The Environmental Protection Agency keeps insisting that we aren’t as bad as Delhi, that our statistics aren’t accurate because they are being derived from monitors maintained by private citizens. But that begs the question as to why the EPA’s monitors are either nonexistent or not functional. Where is the government data then? And what good does it do to us to check Delhi’s AQI and breathe a choking sigh of relief? Newsflash: Lahore’s air is officially as bad as Delhi’s, long touted to have the highest AQI in the world. A lot of Indian cities have bad air, but it’s reductive to compare oneself to the worst. That’s not how improvement happens, as anyone who went to school and competed to be first in class knows. You try to be better than the best to win. I suppose now we know how the EPA let us get to this place.

So if the government seems to have it’s head in the haze, then it’s up to Lahoris to take charge. We, the adults, might be better off because we had the benefit of childhoods that didn’t leave our lungs lined with particulate filth, but our children do not have that luxury. The thing to watch for, when buying masks and air purifiers, is a HEPA filter and a PM filter. These clean the air of particulate matter, which is crucial—a lot of toxic matter stays suspended in the air and doesn’t lodge itself in our lungs, but when toxic matter adheres to these tiny particles, called 2.5 (that’s the size), it finds a carrier for inhalation. Particles that are inhaled stay in the lungs, and the body has no way of being able to break them down to neutralise them. This is why a cloth mask is not helpful—at the very least a surgical mask (that flimsy green one that doctors and nurses wear) helps keep 50% of particulate matter at bay. A proper mask, like the round white ones that 3M makes, will keep up to 98% particles out of your lungs. AQ Filter makes masks in three sizes, so they will fit your child’s face properly. Google is your friend, and many online vendors sell these masks, as well as air purifiers. Doctors advise strongly against strenuous exercise outside without a mask on, because that also increases the volume of dirty air going into your lungs. Walkers and runners, mask up. Put a mask on your kids when they go cycling and to school.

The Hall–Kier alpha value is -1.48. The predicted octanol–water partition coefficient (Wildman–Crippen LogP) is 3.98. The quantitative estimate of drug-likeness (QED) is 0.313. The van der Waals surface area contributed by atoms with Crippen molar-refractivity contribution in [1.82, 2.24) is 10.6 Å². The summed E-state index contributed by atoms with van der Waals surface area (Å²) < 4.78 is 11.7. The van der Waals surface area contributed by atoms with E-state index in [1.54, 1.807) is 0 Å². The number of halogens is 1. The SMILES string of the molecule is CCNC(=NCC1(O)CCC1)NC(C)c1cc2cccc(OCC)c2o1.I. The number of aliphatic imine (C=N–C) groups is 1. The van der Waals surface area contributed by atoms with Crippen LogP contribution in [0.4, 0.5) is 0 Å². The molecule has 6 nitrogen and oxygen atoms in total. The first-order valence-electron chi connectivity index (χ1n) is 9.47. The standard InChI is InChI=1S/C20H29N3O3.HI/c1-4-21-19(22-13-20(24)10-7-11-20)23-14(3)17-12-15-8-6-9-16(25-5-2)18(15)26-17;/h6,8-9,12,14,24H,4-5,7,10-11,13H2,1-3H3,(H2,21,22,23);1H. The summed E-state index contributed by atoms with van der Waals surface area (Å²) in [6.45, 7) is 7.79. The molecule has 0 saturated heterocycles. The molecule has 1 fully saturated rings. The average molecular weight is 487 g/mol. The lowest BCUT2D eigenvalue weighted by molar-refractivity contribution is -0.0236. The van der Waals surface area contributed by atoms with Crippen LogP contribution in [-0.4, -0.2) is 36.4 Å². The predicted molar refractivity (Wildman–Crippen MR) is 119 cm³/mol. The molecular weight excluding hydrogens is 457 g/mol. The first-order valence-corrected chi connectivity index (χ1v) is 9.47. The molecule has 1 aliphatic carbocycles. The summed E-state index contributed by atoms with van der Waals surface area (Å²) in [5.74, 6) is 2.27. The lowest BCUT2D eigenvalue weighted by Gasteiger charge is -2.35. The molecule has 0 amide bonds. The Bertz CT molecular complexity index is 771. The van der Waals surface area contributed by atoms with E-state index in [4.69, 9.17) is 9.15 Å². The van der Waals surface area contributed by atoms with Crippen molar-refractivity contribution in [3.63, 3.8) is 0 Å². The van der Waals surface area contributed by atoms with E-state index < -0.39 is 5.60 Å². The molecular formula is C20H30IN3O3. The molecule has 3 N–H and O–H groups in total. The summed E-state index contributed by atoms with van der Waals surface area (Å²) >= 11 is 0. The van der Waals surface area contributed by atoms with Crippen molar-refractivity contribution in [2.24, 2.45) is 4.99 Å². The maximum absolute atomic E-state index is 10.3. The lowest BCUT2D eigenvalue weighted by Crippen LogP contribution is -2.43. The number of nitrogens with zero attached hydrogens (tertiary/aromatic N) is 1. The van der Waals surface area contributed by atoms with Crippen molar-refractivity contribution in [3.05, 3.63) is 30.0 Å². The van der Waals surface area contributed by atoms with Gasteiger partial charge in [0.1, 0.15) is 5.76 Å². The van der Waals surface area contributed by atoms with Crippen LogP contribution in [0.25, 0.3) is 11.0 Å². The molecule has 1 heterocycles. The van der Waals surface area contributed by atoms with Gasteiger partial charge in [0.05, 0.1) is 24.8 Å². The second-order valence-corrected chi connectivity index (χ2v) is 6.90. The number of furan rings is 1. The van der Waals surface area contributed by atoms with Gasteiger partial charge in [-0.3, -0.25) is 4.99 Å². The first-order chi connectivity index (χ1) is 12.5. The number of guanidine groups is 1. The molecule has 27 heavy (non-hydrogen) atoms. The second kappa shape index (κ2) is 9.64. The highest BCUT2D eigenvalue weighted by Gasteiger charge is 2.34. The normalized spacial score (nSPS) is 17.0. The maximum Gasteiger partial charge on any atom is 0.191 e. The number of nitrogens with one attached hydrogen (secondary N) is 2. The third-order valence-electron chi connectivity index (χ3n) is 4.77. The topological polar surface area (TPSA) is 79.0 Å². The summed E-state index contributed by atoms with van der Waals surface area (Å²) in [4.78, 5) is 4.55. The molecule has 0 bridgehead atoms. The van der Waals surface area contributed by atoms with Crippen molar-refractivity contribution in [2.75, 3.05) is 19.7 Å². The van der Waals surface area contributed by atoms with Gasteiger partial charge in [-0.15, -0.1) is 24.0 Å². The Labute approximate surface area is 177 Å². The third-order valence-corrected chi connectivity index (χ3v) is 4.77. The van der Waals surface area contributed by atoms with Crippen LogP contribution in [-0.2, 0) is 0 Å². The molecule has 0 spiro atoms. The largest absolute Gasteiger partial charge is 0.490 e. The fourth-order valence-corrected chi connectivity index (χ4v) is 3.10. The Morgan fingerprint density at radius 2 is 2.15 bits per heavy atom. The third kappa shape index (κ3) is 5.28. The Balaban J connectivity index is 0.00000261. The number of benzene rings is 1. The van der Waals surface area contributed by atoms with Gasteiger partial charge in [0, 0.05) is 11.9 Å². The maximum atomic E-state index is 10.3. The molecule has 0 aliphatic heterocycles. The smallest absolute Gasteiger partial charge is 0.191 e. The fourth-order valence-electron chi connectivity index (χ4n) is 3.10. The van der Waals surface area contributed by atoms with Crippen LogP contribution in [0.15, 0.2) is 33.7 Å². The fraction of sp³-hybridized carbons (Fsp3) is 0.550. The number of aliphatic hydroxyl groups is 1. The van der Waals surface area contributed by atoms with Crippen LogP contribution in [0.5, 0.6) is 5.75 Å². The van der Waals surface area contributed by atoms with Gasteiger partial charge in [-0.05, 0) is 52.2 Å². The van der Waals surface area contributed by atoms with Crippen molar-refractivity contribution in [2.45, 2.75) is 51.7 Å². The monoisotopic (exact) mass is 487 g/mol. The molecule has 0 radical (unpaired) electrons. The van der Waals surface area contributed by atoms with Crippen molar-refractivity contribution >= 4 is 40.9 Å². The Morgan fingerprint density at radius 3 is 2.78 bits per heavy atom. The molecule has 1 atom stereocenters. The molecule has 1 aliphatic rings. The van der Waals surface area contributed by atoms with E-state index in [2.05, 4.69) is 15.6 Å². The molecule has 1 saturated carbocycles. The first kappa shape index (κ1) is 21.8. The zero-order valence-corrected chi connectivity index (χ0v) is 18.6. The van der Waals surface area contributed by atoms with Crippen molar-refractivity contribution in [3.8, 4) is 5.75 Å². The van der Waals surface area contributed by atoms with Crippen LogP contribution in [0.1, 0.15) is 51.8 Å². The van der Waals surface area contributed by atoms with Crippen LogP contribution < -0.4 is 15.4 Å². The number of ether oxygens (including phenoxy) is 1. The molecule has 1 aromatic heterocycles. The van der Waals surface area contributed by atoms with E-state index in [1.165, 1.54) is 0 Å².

We can do this in the short term, but our long term plan has got to include lobbying the provincial government at every turn. Badger your councillor, badger government people at weddings and dinners, write emails. Write articles, tweet. And keep trying to do your bit—do carpools with neighbours to reduce car emissions. Educate your household help, give them masks. Don’t burn leaves and ask the neighbours not to either. Keep windows shut and always remember to shoot down any fool who thinks the haze is just “nice cloudy weather”. It is the most toxic, dangerous thing to befall this city—this is the closest we can get to a modern-day azaab.


The writer is a feminist based

in Lahore.